Even if you do not recognize the name Eartha Kitt, you probably recognize her voice.
Kitt recorded the original Christmas classic “Santa Baby” in 1953. She also voiced the Disney villainess Yzma in the 2000 animated film “The Emperor’s New Groove.”
Kitt had an extensive career that spanned six decades; she was a successful actor, author, Broadway performer, dancer and singer. Kitt spoke four languages and was once called “the most exciting woman on earth” by actor and director Orson Welles. She became iconic for her bold eyeliner, gorgeous gowns and exquisite jewelry.
Despite her glamorous reputation, Kitt came from an impoverished background. Kitt was born in 1927 on a cotton plantation in South Carolina (plantations where enslaved people existed in some parts of the South until the 1960s).
Kitt was forced to work in the cotton fields beginning when she was five years old. She recalled frequent starvation and physical abuse. She was often shoeless and had no clothing to wear besides a potato sack.
Kitt’s mother gave her up for adoption when she was 8 years old, and she lived with various foster families during her childhood. Kitt was always candid about the abuse she experienced as a child.
“I didn’t get the hugs and kisses the other kids were getting,” she said in one of her interviews.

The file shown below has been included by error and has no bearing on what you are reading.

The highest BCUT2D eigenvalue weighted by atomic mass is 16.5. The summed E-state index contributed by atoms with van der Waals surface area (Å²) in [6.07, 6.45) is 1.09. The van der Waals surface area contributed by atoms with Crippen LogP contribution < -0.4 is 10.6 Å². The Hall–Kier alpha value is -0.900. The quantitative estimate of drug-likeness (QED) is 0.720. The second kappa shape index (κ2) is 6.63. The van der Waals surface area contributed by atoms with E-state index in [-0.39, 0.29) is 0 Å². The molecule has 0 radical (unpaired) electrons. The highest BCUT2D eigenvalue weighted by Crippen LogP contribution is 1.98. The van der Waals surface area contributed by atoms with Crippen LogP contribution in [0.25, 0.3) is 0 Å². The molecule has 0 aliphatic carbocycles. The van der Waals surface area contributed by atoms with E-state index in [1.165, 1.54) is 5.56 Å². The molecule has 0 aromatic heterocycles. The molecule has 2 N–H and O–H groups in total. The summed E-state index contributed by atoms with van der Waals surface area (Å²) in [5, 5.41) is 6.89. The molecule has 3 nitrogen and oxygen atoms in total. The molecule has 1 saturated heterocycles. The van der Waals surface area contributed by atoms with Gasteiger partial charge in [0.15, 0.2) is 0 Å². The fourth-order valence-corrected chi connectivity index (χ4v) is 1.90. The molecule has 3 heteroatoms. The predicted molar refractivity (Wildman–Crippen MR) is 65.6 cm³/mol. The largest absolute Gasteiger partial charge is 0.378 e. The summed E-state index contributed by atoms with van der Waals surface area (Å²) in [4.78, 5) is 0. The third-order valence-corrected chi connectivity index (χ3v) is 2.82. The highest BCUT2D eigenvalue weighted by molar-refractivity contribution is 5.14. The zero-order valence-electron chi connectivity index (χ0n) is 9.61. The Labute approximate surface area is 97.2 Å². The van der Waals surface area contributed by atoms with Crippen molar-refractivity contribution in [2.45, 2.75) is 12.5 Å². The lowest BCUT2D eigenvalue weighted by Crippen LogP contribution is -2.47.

Kitt’s talent was apparent early on, and she went on to travel the world as a dancer and singer.
Kitt settled in Paris and quickly learned French. Her success in Europe eventually gave her recognition in her native country.
Kitt was cast in the Broadway show “New Faces” in 1952. Shortly thereafter, she recorded “Santa Baby” and several other hits.
Kitt’s career continued to rise throughout the 1950s and 1960s. In 1967, she was cast as Catwoman in the original Batman television series.
However, Kitt’s career faced a setback during the Vietnam War.
In 1968, Kitt was invited to a luncheon at the White House. During the luncheon, she made anti-war statements, “You send the best of this country off to be shot and maimed. … The children of America are not rebelling for no reason.”
Kitt’s comments caused a major controversy and former President Lyndon B. Johnson blacklisted her which prevented her from performing in the United States.
Johnson allegedly told his aides, “I don’t want to see that woman’s face anywhere.”
Kitt had no choice but to leave the United States to find work in Europe and Asia.
In the 1970s, Kitt returned to the United States and continued to perform on the stage and on the screen for the remainder of her career. She was also the author of four autobiographies and was the subject of a 1982 documentary.
Kitt was heavily involved in charity work and activism throughout her life. In 1966, Kitt founded the Kittsvile Youth Foundation, an organization that provides performing arts training for underprivileged youth.
Kitt also openly supported LGBTQ+ rights.
“I feel very close to the gay crowd because we know what it feels like to be rejected,” she said in a 2005 Windy City Times interview.
Kitt passed away in 2008 at age 81. Kitt is best remembered not only for her talent but also for her tenacity, compassion and fearlessness.